Between crisis and opportunity

2016’s Translating Europe Forum found cause for cheer amid the advance of automation, and the late 2017 edition of the conference was equally lively.

The theme was ostensibly ‘New skills, new markets, new profiles’, but technology remained a hot-button issue at this year’s Translating Europe Forum, held from 6-7 November in Brussels. Meanwhile, the question of what skills today’s translators need took a turn for the existential as participants asked what constitutes a translator in the first place.

What makes a translator a translator?

The first panel of the conference, ‘New professional profiles in the translation industry’, assembled a broad array of speakers from industry and academia to discuss how to train translators. In a future where ‘soft skills’ such as communication with clients are becoming ever more important, how much time should universities devote to teaching translation itself? Participants voiced fears that technologies such as Google Translate are diminishing the status of translators and forcing them to double as project managers and data analysts rather than deepening their linguistic and subject-specialist knowledge. However, speakers like Miguel Sevener from LSP BeatBabel were quick to point out the opportunities available in a changing translation industry – despite the advance of machine translation, annual turnover is on the rise. Ultimately, the panel served as a rallying cry for translators and other language professionals to take pride in their own work and insist on the value of their specialist knowledge.

The second day of the forum delved even more deeply into the question of how far the translators of the future will have to diversify, with panellists including SDL’s Andrea Stevens proposing new roles such as machine translation consultants. Meanwhile, academia’s inability to keep pace with the rapid rate of change led participants to emphasise the value of ‘metacompetencies’ that will enable students to adapt to the state of the market once they graduate.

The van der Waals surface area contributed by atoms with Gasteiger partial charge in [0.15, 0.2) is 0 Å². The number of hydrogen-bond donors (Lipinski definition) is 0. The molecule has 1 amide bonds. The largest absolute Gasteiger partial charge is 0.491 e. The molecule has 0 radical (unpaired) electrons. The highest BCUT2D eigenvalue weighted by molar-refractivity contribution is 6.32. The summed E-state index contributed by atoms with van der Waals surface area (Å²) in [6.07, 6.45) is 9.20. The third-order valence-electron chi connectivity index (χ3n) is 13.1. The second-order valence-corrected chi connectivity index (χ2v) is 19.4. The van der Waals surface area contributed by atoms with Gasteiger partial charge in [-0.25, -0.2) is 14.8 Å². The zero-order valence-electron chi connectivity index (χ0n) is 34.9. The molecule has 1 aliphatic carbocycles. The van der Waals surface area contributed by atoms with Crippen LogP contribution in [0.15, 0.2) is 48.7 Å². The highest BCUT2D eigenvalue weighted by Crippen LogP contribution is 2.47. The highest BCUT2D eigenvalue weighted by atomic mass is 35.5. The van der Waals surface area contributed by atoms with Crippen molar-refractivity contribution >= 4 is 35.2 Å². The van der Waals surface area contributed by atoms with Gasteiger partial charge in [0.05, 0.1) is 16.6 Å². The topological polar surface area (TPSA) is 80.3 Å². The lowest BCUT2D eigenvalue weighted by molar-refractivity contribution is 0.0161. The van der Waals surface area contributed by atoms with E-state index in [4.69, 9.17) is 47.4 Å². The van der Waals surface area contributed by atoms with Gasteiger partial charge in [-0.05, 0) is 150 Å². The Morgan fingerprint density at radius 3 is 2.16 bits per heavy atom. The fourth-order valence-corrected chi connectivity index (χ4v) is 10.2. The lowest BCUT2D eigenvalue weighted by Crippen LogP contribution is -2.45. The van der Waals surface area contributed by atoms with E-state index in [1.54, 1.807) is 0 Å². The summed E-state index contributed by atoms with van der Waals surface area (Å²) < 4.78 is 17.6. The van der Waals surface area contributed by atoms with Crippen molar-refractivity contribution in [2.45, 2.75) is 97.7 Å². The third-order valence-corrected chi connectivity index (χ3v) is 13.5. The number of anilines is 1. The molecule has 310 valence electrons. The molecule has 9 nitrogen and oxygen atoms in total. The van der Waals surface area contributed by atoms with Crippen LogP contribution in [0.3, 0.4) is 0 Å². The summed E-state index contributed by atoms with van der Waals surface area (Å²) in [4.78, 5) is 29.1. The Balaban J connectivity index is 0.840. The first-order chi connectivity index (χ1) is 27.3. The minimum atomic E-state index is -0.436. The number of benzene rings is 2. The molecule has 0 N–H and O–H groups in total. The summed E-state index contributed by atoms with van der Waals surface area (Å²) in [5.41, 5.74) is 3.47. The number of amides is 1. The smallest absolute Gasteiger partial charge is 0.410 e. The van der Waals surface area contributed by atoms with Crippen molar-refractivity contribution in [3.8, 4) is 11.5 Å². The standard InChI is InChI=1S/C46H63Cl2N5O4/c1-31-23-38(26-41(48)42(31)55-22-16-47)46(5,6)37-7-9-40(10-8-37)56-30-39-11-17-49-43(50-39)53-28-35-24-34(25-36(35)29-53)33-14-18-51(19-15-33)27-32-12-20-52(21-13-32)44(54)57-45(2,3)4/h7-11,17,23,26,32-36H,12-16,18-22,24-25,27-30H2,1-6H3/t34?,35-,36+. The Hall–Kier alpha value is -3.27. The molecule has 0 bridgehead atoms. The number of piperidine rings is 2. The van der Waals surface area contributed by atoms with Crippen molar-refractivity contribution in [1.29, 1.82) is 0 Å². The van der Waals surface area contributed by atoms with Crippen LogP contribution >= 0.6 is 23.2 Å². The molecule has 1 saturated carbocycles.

Much ado about machine translation

In an age of increasing mobility, flexibility and digitalisation, the pressures facing the translation industry are hardly unique, as a keynote speech from Peter Flade of Gallup highlighted at the beginning of the conference. As was the case last year, speakers emphasised that the future of translation lies in an alliance of human and machine rather than in pure mechanisation. Jaap van der Meer, the keynote speaker on the forum’s second day, predicted the splitting of the industry into three strands: purely mechanical translation, ‘good enough’ translation post-edited by human translators, and high quality ‘boutique’ translation. While this may not seem like the most promising vision of the future, he pointed out that the ubiquity of cheap, bad translations will only drive up interest in creative alternatives. In addition, sectors of the market involving high risk, such as contracts and crisis communications, are unlikely to undergo the same level of automation as lower-stakes areas.

The times they are a-changing

Several topics were notably absent from the forum’s schedule: as audience members pointed out, the ethical and legal implications of machine translation for client confidentiality are becoming ever more significant, yet these were only mentioned in passing by panellists. Similarly, although professional organisations such as the UK’s Chartered Institute of Linguists play an important role in translator training, they were underrepresented among the roster of speakers. As the pace of change intensifies, it will be interesting to see how Translating Europe grapples with these issues.

Cover image via Pixabay (CC0)

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